The Pistons need a multi-dimensional point guard like Brandon Jennings to work with their talented frontline players. (Associated Press)
The Pistons are a little more than halfway through the exhibition season and coming off double-digit road losses to the Bulls and Cavaliers, divisional opponents with dynamic point guards.
The Pistons are without their two most talented guards, and will be for the next couple of weeks, at least, as they prepare for their final three exhibitions.
Thankfully, the regular season will be here soon enough and the Pistons hope Brandon Jennings and Rodney Stuckey won’t be too far behind.
News: Putting up 81 and 84 points on back-to-back nights while shooting 33 percent and 38 percent is a mild cause of concern if it continues.
Views: “If it continues” is the key phrase. For one, it’s the exhibition season, which means Pistons coach Maurice Cheeks is experimenting with lineups and play calls, not with the same regular-season rhythm we should expect in a couple of weeks.
In the Bulls game, the Pistons went to Andre Drummond a lot on the low block, almost force-feeding him as he went 1-of-7. He’s still in the infancy stage of a post game, and it doesn’t get much more difficult than playing against Chicago’s defensive scheme and their front line.
What the two games showed was the Pistons’ need for a multi-dimensional point guard with their talented frontline.
Nobody’s putting Jennings in the category of a healthy Derrick Rose or Kyrie Irving, but he can at least balance the floor and put players in the best position possible — in theory. Rose looked like himself again and Irving looked impressive in his limited time Thursday night.
When you consider the teams the Pistons will be going against for playoff spots or positioning, like Cleveland or Washington, those teams know their best player is touching the ball on every single play — because it’s the point guard.
Leaving Drummond, Greg Monroe and Josh Smith to their own devices as far as making decisions consistently can work against them.
Sometimes a team can neutralize its own advantage if it doesn’t have the proper pieces surrounding it. While all three are willing and above-average passers, turnovers can come in bunches which means it triggers an opponents’ fast break — which neutralizes the possibility of a very good defense.
Jennings is vital.
News: The Pistons believed concerns about Drummond, Smith and Monroe playing together would be alleviated because they wouldn’t spend long stretches on the floor as a trio.
Views: Drummond looks like the first candidate to be subbed out, sliding Monroe to center and Smith to power forward. It’s been that way the last two games, with around four minutes to go in the first quarter.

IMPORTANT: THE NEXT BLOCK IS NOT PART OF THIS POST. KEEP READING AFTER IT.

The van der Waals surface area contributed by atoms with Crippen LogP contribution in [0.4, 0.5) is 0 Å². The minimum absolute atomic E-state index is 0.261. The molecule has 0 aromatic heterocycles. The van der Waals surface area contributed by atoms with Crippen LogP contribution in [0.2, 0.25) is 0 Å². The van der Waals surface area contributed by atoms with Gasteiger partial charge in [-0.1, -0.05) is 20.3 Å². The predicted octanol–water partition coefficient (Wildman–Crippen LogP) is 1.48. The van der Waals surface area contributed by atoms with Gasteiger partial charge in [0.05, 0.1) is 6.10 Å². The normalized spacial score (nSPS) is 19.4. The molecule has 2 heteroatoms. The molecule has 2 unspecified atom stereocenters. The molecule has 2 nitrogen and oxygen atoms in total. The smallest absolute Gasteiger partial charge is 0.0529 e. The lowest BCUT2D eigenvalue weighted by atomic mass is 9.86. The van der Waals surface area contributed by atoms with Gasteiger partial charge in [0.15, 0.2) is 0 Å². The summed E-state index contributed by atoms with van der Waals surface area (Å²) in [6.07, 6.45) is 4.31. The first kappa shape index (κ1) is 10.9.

Monroe’s adjustment is arguably the greatest because of where he’s getting the ball.
He’s worked on his mid-range jumper over the offseason but hasn’t looked completely comfortable yet and at times drives into a clogged lane.
Shooting 3-of-11 against Cleveland, then 6-of-15 against Chicago is part of the adjustment, especially if teams are giving him open jump shots. He not only has to take them to free up opportunities around the floor, but also make them with some form of regularity.
News: The Pistons shot 9-of-19 from 3 point range against the Bulls, then 8-of-22 against the Cavaliers.
Views: Not bad, by preseason standards.
Chauncey Billups made two of his five attempts, but even he would admit he’s not pushing himself too hard this early.
Not to beat a dead horse here, but so much of this team’s fortunes will rely on its point guard play.
It’s why Cheeks will have a much shorter leash, at least metaphorically, on his point guards than his big men. A bad 3-point attempt from Smith will likely be excused to an extent because of what else he brings, especially defensively. Coming off a season where he took nearly three of those per game, and moving him to small forward, the Pistons knew what they were getting.
If Jennings or Will Bynum or Stuckey are taking bad shots, it can disrupt the rhythm even more than Smith, despite all three being better shooters than their new teammate.
Rookie Kentavious Caldwell-Pope looked to be out of rotation at the start of the season, but he’ll get his shot with the injuries. Rookie Gigi Datome is still recovering from an early camp injury while Kyle Singler is a good shooter who’s best when getting set up by other, more talented players.
They’ll need two or three good shooters in their rotation to maximize their length and strength on the interior.